The Architecture of Seville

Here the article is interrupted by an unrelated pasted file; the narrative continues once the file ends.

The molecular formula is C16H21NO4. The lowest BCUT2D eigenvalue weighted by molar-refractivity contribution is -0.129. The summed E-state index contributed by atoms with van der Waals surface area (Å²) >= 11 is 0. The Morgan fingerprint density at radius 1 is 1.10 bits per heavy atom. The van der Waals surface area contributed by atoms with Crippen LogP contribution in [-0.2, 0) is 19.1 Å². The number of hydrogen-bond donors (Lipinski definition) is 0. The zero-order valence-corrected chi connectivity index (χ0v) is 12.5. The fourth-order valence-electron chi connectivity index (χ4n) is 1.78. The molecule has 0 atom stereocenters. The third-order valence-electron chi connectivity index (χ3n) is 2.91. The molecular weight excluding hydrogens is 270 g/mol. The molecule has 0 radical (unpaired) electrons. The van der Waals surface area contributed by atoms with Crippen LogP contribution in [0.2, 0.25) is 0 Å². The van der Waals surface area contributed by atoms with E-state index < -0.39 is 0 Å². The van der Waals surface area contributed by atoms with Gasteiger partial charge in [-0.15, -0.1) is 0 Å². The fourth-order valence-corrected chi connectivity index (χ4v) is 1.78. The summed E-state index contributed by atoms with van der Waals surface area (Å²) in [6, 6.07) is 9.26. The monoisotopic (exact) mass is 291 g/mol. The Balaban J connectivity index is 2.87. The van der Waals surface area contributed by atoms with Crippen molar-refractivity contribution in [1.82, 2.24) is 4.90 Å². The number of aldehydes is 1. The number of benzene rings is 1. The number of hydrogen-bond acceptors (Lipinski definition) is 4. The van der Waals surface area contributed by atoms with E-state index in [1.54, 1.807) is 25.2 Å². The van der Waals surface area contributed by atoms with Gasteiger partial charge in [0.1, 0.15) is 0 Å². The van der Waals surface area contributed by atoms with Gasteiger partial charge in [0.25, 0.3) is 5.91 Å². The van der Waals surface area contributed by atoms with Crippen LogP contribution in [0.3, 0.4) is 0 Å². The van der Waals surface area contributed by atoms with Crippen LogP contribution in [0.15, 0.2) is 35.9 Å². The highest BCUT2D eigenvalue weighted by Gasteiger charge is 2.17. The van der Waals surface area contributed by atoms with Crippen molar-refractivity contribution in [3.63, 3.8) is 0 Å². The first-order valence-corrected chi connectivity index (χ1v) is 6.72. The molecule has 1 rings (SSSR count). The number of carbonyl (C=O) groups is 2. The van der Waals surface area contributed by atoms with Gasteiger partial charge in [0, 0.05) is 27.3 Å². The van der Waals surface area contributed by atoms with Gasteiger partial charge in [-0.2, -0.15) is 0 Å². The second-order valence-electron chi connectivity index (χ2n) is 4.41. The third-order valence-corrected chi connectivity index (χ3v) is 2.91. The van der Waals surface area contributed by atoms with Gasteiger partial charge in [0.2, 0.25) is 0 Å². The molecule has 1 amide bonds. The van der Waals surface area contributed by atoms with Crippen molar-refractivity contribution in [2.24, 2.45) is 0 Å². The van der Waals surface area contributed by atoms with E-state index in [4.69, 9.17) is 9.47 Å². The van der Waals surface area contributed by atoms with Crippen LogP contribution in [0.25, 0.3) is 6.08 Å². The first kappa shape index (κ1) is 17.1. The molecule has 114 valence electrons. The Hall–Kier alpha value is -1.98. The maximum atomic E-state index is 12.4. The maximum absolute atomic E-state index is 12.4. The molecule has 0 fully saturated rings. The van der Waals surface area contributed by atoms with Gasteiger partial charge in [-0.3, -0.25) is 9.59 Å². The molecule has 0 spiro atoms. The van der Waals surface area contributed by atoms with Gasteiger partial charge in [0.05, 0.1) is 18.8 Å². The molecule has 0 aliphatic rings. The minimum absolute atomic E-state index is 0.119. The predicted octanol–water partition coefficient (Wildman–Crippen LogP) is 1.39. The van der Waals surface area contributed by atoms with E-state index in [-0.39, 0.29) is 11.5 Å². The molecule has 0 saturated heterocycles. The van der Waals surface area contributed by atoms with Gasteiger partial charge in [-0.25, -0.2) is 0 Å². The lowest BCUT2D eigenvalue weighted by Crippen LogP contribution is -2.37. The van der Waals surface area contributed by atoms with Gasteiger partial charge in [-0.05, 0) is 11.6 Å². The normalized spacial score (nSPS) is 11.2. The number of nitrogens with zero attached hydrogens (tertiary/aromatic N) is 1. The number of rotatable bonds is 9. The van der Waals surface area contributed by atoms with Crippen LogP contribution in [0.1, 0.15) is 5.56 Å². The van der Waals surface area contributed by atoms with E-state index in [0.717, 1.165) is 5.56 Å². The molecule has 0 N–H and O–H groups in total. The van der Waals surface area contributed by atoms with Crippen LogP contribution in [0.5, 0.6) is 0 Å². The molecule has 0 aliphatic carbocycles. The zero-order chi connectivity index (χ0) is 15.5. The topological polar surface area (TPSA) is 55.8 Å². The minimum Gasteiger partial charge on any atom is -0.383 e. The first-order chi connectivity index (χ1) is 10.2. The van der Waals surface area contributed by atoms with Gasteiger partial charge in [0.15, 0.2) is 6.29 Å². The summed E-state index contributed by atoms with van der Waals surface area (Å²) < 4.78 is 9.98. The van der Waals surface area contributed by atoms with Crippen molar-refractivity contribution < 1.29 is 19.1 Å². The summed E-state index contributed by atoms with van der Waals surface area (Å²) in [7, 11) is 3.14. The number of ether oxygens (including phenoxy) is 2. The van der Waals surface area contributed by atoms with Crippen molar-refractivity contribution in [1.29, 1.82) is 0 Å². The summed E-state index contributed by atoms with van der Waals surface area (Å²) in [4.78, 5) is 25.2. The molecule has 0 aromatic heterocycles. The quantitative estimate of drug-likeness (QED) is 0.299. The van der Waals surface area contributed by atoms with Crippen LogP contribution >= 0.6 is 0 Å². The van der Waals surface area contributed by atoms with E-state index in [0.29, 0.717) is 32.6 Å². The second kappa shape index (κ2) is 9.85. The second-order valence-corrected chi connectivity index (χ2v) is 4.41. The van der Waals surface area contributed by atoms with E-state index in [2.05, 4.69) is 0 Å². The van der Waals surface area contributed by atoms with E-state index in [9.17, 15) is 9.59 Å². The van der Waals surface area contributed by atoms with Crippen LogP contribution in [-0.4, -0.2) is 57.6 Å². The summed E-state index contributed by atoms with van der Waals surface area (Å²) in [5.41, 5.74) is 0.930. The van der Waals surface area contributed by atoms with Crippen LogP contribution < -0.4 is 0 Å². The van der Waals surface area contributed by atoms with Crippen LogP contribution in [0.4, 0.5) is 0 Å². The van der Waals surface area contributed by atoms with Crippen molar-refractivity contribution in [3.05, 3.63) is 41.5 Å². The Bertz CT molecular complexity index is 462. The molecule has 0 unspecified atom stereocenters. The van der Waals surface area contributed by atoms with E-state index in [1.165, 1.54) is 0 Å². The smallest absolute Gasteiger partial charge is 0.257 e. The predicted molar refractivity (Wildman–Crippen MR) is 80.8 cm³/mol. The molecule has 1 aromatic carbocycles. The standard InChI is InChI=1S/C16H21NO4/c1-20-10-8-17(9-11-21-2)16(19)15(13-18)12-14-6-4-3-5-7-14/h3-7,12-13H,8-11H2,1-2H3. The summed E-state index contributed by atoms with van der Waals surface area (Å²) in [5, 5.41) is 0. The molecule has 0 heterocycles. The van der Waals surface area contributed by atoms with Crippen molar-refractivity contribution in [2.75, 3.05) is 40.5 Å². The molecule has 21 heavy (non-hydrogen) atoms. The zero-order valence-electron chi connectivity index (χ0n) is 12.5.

Sevilla is a breathtaking and inspiring city. For more than 350 years Moors, Jewish and Christians lived harmoniously in Spain. The Muslim Moors controlled the Iberian peninsula starting from year 711. The fights started around year 1050 and the Moors were expelled from what today we know as Spain around year 1248. This very rich period of intense cultural and religious exchange, of mingling and inclusion, brought some of the most interesting architecture to Spain in particular to the Andalucian region.  Sevilla is decidedly Moorish: there are lots of decorative tiles in an amazing variety of colors, under every balcony, in the entrance of every house, or covering their façade; internal courtyards, high walls that avoid the heat, checkerboard floors and mazes of magical narrow streets. The most impressive feature is how many of the buildings include symbols of the three major religious groups: crosses (in observance of Christians), stars (symbolizing Judaism) and plenty of horseshoe arches that represent the Islamic culture. Stunning and evocative of a time of tolerance that we all long for these days, Sevilla’s gorgeous colors and happy state of mind is a dream for a designer who, like me, loves the mix of old and new and the presence of multicultural elements.